So Many Angels. Can You See Them?

Yesterday afternoon, my husband called to ask me if I heard about the news from Connecticut.  I had, but some innate defense sprang up and did not allow me to react until I had the space to do so.  I listened numbly to the news on the radio,  I even relayed the news to an elderly friend.  I hugged my baby tight before putting him to bed, and only when he was sound asleep did I delve into the tragedy of yesterday’s news.

Tears were pouring from my eyes half way into a paragraph describing the scene, and I wavered between wanting to read more and being too horrified to continue.  It breaks my heart as a human being, and injures a part of my soul as a parent.  The hardest part for me is that it is a familiar ache, and though I have no relationship to the adults and children that died yesterday, I can’t help but remember what it felt like to lose my father.

There is no silver lining to an incident as horrifying as yesterday.  It stirs difficult emotions in everyone, and I can only hope people will be as understanding and compassionate with each other as long as possible; towards people like my husband, who has never so much as lost a pet, but cannot stop himself from tearing up in public as he watches the news on the television at the gym.  On days when the pain is especially raw, a smile from a stranger can be the motivation to keep going on with life, as random and hard as it sometimes feels.

Those poor families from yesterday have a long road of mourning and sadness ahead of them.  We brought our son to sleep in our bed last night for a while.  I stayed up late watching him, terrified and envious of the vast possibilities of life that lies ahead for him.  Sometimes it is hard for me to empathize with death, losing my father when I was 10 infused me with a sense that it happens to everyone, and we’ve no choice but to continue on with our lives.  I was sad when my 87 year old grandmother died last year, but I did not mourn her passing.  She died peacefully.  But a life that ends in violence is one of the greatest tragedies I can imagine, and I think that is part of the reason I am having such a hard time reading the news from yesterday.  Post traumatic stress bubbled up in my throat, and I crawled into bed until my husband got home.  I don’t deserve any more or less sympathy, but I feel especially vulnerable, and as a parent now I have to offer my child the courage to not be afraid, and the tools to deal with our sadness when it arises.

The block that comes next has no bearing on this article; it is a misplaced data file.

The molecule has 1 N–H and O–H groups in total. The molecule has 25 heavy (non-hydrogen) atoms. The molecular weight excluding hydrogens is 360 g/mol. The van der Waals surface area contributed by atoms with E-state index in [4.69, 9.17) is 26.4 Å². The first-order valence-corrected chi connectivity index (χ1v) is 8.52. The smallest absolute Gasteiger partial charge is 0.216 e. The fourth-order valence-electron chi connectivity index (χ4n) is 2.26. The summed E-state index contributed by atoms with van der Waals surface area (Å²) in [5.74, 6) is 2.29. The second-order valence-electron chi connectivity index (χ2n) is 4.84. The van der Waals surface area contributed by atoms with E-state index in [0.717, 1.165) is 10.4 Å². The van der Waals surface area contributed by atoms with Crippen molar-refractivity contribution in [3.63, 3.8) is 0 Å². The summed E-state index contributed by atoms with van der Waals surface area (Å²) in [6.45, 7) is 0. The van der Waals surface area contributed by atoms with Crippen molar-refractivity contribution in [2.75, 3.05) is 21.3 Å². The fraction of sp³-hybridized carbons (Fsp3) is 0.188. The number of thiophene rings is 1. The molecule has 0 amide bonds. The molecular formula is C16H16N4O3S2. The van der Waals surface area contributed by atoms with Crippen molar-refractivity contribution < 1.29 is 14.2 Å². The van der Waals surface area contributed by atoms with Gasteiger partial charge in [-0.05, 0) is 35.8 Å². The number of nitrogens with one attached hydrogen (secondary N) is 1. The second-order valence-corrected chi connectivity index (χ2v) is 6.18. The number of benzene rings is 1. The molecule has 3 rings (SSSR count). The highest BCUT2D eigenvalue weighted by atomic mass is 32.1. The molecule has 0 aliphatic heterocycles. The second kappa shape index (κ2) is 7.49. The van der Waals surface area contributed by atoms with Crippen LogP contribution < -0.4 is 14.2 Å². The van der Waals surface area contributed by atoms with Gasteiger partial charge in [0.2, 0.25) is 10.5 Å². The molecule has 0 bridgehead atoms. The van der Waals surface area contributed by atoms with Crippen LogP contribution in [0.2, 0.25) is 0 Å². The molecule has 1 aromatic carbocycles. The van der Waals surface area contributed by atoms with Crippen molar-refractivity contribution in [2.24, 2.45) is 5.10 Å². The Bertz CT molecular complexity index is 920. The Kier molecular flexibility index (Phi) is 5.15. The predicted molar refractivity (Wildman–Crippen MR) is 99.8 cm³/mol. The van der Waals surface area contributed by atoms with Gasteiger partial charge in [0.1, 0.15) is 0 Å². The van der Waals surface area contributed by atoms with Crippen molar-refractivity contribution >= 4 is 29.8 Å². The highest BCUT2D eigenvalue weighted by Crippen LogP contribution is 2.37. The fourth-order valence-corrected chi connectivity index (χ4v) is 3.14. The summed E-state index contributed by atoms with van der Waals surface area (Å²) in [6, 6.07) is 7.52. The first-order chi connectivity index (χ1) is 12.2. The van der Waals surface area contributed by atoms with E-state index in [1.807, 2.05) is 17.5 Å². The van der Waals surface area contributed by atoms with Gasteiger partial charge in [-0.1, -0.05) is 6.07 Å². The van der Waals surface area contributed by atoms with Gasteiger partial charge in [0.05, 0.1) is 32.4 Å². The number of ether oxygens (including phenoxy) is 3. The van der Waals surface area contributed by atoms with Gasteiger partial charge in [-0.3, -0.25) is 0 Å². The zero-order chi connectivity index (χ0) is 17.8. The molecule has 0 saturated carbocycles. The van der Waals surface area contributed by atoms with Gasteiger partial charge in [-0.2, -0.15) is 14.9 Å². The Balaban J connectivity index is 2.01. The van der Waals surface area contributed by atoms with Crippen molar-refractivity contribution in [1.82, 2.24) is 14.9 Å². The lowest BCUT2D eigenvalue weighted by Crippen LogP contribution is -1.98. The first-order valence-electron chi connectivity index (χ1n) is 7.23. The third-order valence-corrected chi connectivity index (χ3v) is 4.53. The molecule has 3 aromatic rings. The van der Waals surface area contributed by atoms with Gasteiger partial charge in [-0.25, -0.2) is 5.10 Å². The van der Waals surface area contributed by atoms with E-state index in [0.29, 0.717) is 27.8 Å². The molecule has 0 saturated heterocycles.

We’re all hugging our children a little closer today, cuddling our pets, being extra nice to each other.  I haven’t felt this sad through my core in years.  I hope everyone remembers their manners and compassion in the days to come, and the debate about why tragedies like this occur stay far from those closely affected.  I plan to escape further into my re-readings of Ian McEwan.  If anyone needs a healthy diversion in the form of fiction, please suggest Enduring Love.  It is a portrait of a man who recovers after witnessing a tragedy (though in no great proportions as yesterday’s).  McEwan offers realistic, strong and moral characters.  I’m finding some peace re-reading The Comfort of Strangers.


3 Comments on “So Many Angels. Can You See Them?”

  1. Jorie says:

    Thank you for this post. I, too, was able to stymy the tide of the emotions at work–though I did tear up several times. I just kept telling myself, get through the afternoon, so you can go home and sob. And that’s what I did. I just collapsed on my bed and wept. I have such a heavy heart as I write this. As more information surfaces about the teachers who acted heroically, I continue to weep. I’m so mad, and sad, and frustrated at my inability to change anything that happened. 😦

    • samadhiam says:

      Thanks for reading, Jorie. It is impossible to change the past, but we can take comfort in hoping that our present and future actions can make things better in the world.

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